One important thing to keep in mind before making adjustments is that not all plants prefer neutral pH.
For example, plants like blueberries and azaleas thrive in acidic soil whereas some plants, like lilies and hyacinths, prefer alkaline. Make sure you’re adjusting the soil to what your plants prefer.
The pH scale ranges from 0 to 14 with a pH of 7 being neutral. Below 7 is considered acidic, above 7 is alkaline. Most plants prefer a pH that’s between 6, which is slightly acidic, and 7.5, slightly alkaline.
If your pH is off, you can either choose plants that prefer the soil you have or change the soil’s pH to suit your plants.
How to Lower Soil pH
There are a few natural products you can use to lower your soil pH:
Sphagnum peat. An added bonus to using sphagnum peat is that it’s also a great source of organic matter and can also act as fertilizer. Add one to two inches of peat and work it into the top 8 to 12 inches of soil to make sure it’s available for the roots before planting.
One downside to using sphagnum peat can be expensive to use on a large plot of land but for potted plants, gardens, and flower beds, it’s a great choice.
Granular sulfur. This is the least expensive and safest option for lowering pH. The downside is that it doesn’t work very quickly. Note that you should less on sandy soils and more for clays.
Don’t apply more than two pounds per 100 square feet with each application and don’t reapply too soon. Remember, it works slowly so you’ll have to wait a while to see results. It’s best to wait three months between applications.
Aluminum sulfate and iron sulfate. These products are much faster than sulfur but they have to be applied at a much faster rate. Five to six times more often, in fact.
Don’t apply more than five pounds per 100 square feet of aluminum or iron sulfate at once. Too much can be harmful to your plants.
Fertilizer. Some fertilizers that include ingredients like ammonia sulfate, urea, ammonium nitrate can also acidify the soil. They’re generally safe to apply so you won’t have to worry about using too much. Check the label to determine if it’s acidifying.
How to Raise Soil pH
There are a few common causes for low soil pH that should be evaluated before treatment because removing the cause can correct the problem.
Inappropriate fertilization can cause this kind of problem, especially with ammonium-based fertilizers.
If you live in a particularly wet climate, know that high amounts of rainfall can cause high acidity as can soil that contains consistent decomposing organic matter.
Finally, the native vegetation can also lead to problems. For example, soils that are formed under forest vegetation tend to have a lower pH.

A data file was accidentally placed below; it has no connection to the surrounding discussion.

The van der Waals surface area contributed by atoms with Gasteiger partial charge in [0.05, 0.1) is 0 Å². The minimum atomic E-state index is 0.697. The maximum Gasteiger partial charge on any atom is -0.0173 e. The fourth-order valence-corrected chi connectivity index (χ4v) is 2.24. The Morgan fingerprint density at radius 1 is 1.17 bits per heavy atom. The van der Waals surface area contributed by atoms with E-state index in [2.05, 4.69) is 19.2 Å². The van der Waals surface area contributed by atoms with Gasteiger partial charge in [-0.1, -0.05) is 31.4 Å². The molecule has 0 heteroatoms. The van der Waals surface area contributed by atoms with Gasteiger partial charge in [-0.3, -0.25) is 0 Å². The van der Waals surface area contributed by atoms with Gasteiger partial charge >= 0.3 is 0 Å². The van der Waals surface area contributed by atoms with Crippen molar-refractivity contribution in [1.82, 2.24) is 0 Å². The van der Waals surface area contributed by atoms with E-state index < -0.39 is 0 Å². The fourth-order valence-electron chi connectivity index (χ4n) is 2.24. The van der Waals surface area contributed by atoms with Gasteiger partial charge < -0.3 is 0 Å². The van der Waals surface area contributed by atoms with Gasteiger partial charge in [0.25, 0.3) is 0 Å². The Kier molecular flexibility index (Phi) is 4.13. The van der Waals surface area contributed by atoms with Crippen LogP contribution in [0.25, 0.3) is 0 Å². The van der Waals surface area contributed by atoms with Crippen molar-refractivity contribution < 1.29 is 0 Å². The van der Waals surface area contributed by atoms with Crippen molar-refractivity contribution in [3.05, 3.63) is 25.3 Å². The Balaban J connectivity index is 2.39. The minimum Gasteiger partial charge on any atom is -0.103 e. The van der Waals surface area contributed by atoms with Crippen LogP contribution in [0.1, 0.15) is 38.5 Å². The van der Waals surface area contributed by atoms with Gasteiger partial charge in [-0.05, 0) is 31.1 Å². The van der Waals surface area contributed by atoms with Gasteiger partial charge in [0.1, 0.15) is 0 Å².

If you can’t identify a cause, there are some ways to correct the problem. Here are some things you can use to raise soil pH:
Lime. This is the most common choice for raising pH but there are a few ways to use it. If applied directly to the surface, it usually only affects the top layer of soil. It’s best to mix it before planting when possible.
Because lime has low solubility, you can’t apply it through irrigation or count on water to pull it into the soil. Keep this in mind when preparing to plant.
Potassium carbonate. If you’re looking for something that’s highly soluble, try potassium carbonate.
It can quickly and easily be applied through drip irrigation and distributes throughout the root zone to reach deeper into the soil.
Potassium carbonate can have rapid effects and is a great choice for soils that consistently drop in pH. It can even be applied regularly for maintenance.
How Accurate are Soil pH Testers?
While they may not be as accurate as having soil sent out to a lab, soil pH testers can give you reliable and consistent results. If you want to get the best results possible, there are a few things you can do.
First, make sure you’re using the tester accurately. Read the instructions carefully and follow them exactly. Make sure you’re placing the probe deep enough and waiting long enough to get an accurate result.
Next, make sure you clean and store your tester appropriately. Probes should be cleaned using distilled water both before and after use. Always be gentle when cleaning and be sure not to rub the probe too hard because it could cause damage.
Finally, calibrate your tester if recommended by the manufacturer and make sure to use the buffers they suggest. This usually involves calibrating the probe to a neutral, acidic, and alkaline liquid.
In order to make sure your plants grow to their full potential, proper pH is important. If you notice that leaves are turning yellow or any other anomalies, checking the soil pH is a good place to start troubleshooting.
It’s important to use the best soil pH meter available in order to get the most accurate results, especially if you’re treating the soil to correct the pH.
If you have done treatments to raise or lower the pH, make sure you start with a reliable base reading. Then, recheck periodically after treatment to be sure you’re getting the right results. This can avoid any over-correcting which can lead to other problems.
Also, keep in mind that a lot of the products we chose the test for multiple factors so you can really check the overall health of your soil to make sure your plants are getting everything they need.